Plaid, Reachy Prints

Ian Gittins

By Ian Gittins

on 05.19.14 in Reviews
Programmed entirely for headphones consumption — not a complaint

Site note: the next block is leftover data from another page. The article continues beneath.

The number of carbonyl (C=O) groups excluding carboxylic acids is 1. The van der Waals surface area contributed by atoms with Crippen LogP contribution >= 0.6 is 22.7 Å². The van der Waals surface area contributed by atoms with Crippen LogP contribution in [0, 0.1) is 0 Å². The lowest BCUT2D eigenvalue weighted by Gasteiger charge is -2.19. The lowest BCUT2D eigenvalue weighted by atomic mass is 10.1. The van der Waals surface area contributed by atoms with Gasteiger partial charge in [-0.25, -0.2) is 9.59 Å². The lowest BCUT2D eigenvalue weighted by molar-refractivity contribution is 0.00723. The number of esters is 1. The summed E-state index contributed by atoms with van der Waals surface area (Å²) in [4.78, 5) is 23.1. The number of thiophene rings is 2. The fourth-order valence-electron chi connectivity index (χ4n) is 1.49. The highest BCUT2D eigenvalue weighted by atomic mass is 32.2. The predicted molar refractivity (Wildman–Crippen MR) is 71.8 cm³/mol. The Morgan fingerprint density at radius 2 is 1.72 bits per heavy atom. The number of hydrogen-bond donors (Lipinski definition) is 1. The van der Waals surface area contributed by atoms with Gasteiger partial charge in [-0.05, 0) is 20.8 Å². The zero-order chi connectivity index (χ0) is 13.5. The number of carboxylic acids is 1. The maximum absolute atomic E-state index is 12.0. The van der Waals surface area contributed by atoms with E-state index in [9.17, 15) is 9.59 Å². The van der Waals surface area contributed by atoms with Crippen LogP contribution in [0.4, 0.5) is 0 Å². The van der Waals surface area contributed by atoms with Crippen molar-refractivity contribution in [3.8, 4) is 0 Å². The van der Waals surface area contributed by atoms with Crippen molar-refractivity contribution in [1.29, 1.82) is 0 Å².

Plaid’s divorce from the dancefloor appears to be complete. Where their last offering, 2011′s Scintilli, at least carried one pulsing floor-filler in “Unbank,” the cryptically titled Reachy Prints, their seventh album, appears programmed entirely for headphones consumption. This is not a complaint: Andy Turner and Ed Handley’s latest electronic compositions are sharp and engaging enough to compensate for their early-middle-age retirement from the clubbing world. Aside from a website that allows users to manipulate the video for the single “Tether,” nor is there much of the techno-gimmickry that has marked recent albums: instead, the pair concentrate on serving up superior, rarefied examples of the genre that appears unable to shake off the description “intelligent dance music” (even if Plaid are no longer moving our feet). The cooing synths and chimes of opening track “OH” are delicate and pretty; “Slam” thrums and burbles in a manner heavily reminiscent of Jean Michel Jarre; “Ropen” is all ominous bleeps, sinister echoes and digital nervous twitches; the labyrinthine and portentously cinematic “Martin Lunaire” implies that Plaid’s future may lie in film soundtracks, yet is also too alluring and attention-grabbing to be mere incidental music. Reachy Prints has a lot going on, and it is all brilliantly conceptualized and immaculately turned.